I’ve attended a lot of leadership courses over the years and have learned much about how to lead organizations. What I didn’t learn in those courses was how to be great a leader.
Throughout the programs, I learned how to build teams, how to motivate people to achieve exceptional results, how to provide feedback, and even how to project an executive presence. Some of it was really good, foundational information that all leaders should have. Some of what I heard was worthless garbage peddled as profound.
I spent 15 minutes in one leadership course learning how to shake hands. As someone approaching AARP eligibility, I think I’ve got the handshake thing figured out. Apparently, the instructor was unable to discern from the gray-haired crowd of senior executives that the lesson was a waste of everyone’s time. I left the course during the lunch break and didn’t return.
Sometimes, I hear those in leadership positions spout the vacuous lines of carnival barkers and snake oil salesmen. Lines such as, “They won’t care how much you know until they know how much you care” are like fingernails on a chalkboard. I realize it may sound profound to some, but to real leaders, it reeks of Leadership by Bumper Sticker, and that’s not an effective approach to leading others.
I wouldn’t be so pompous as to call myself a great leader. I’m simply passing on some things that have worked for me that are not taught in leadership courses.
- Keep track of important dates. Is someone in your organization graduating from a program or about to earn a professional certificate? Put the date on your calendar and either plan to attend the event (if invited), or pay the person a special visit to personally congratulate them. Work anniversaries are another great addition to your executive calendar. Recognizing that someone has been with your firm for 41 years is a big deal, but so is recognizing that someone has been there for two.
- Celebrate life events. We all have important events in our lives, such as birthdays, weddings, births, promotions, graduations, and more. Celebrate those events publicly, but also commemorate them privately. Share a cake with the office, but also include a personal touch. Each month, I would write and sign notecards congratulating each employee on their birthday. In a 400-person organization, that’s an average of more than 30 cards each month. It’s a lot of work, but they were appreciated by my team and were personally rewarding for me. A word of caution, once you start a program such as this, you must be diligent about doing it every year, because your employees will remember when you miss their birthday.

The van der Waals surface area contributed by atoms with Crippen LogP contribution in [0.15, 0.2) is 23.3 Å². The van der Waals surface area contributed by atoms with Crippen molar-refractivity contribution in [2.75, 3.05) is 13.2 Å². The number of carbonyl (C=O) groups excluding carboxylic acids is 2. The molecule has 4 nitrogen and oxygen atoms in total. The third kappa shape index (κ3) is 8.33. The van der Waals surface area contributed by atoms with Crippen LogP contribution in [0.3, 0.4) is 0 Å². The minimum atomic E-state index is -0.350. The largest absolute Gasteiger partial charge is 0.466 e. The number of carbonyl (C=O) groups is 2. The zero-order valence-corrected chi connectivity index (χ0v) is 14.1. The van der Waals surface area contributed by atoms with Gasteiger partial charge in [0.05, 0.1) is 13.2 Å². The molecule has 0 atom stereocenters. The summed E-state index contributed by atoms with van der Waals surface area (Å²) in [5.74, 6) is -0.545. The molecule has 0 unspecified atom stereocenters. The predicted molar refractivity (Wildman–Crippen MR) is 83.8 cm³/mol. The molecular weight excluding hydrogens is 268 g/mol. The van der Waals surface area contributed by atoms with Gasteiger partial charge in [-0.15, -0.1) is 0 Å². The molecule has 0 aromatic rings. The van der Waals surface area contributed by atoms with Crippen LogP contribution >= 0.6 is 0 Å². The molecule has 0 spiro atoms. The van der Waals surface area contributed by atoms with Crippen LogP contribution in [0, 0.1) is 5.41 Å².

- The lost art of writing. I wouldn’t say I’m old-fashioned. I’d say I’m classic, in that I appreciate the art of writing. I enjoy sending and receiving letters and notecards. For me, a letter or thank you card in my hands will always beat a well-written email or text message. During my Air Force years, for new parents, I would mail a letter to the new baby welcoming him or her to the organization. In that letter, I would provide a brief summary of that day’s events: “On the day you were born, your mommy helped load 435 passengers and 34,000 pounds of cargo on eight airplanes that flew all over the Pacific.” I later found out that many of the parents kept those letters as a keepsake along with the baby’s first footprints and lock of hair. If you have young employees, consider sending their parents a letter. This may sound odd or a little invasive, but it’s amazingly powerful. I would write letters to the parents of my new employees telling them what their son or daughter is doing for the company. It helped the new professionals connect with the company, because their leaders took a few minutes to recognize their contributions. Don’t forget to include your business card with the letter so the parents can reach you.
- Read the sports page. For many people, sports are a way of life. Many people follow their favorite sports teams and love to share the latest scores, statistics, and game highlights. Spend a few minutes each morning reading the headlines in the sports page of your local newspaper or check out the home page on espn.com. See which team won the latest game or who had the fastest time. I’m not suggesting that you fake interest in sports. I’m recommending that you take time to understand what’s important in your employees’ lives and find a way to stay connected with them. One area I can’t cave into is the celebrity world. I don’t care which Hollywood personality is seeing whom, nor will I ever care about what somebody wore to a movie premier. Some people find enjoyment in that, but as a strategic thinker, I have bigger thoughts to ponder. You’ll have to decide what works for you.
There are many distinctions between leaders and great leaders, but you won’t learn many of the techniques at your run-of-the-mill leadership course. Avoid the programs that speak in the language of bumper stickers. For the architects, engineers, and consultants, I’ll shamelessly promote Zweig Group’s The Principals Academy program as the best in the AEC industry. We provide industry professionals with practical information about what works and what will make you a great leader.
Bill Murphey is Zweig Group’s director of education. Contact him at firstname.lastname@example.org.
This article is from issue 1169 of The Zweig Letter. Interested in more management advice every week from Mark Zweig, the Zweig Group team, and a talented list of other guest writers? Click here to subscribe or get a free trial of The Zweig Letter.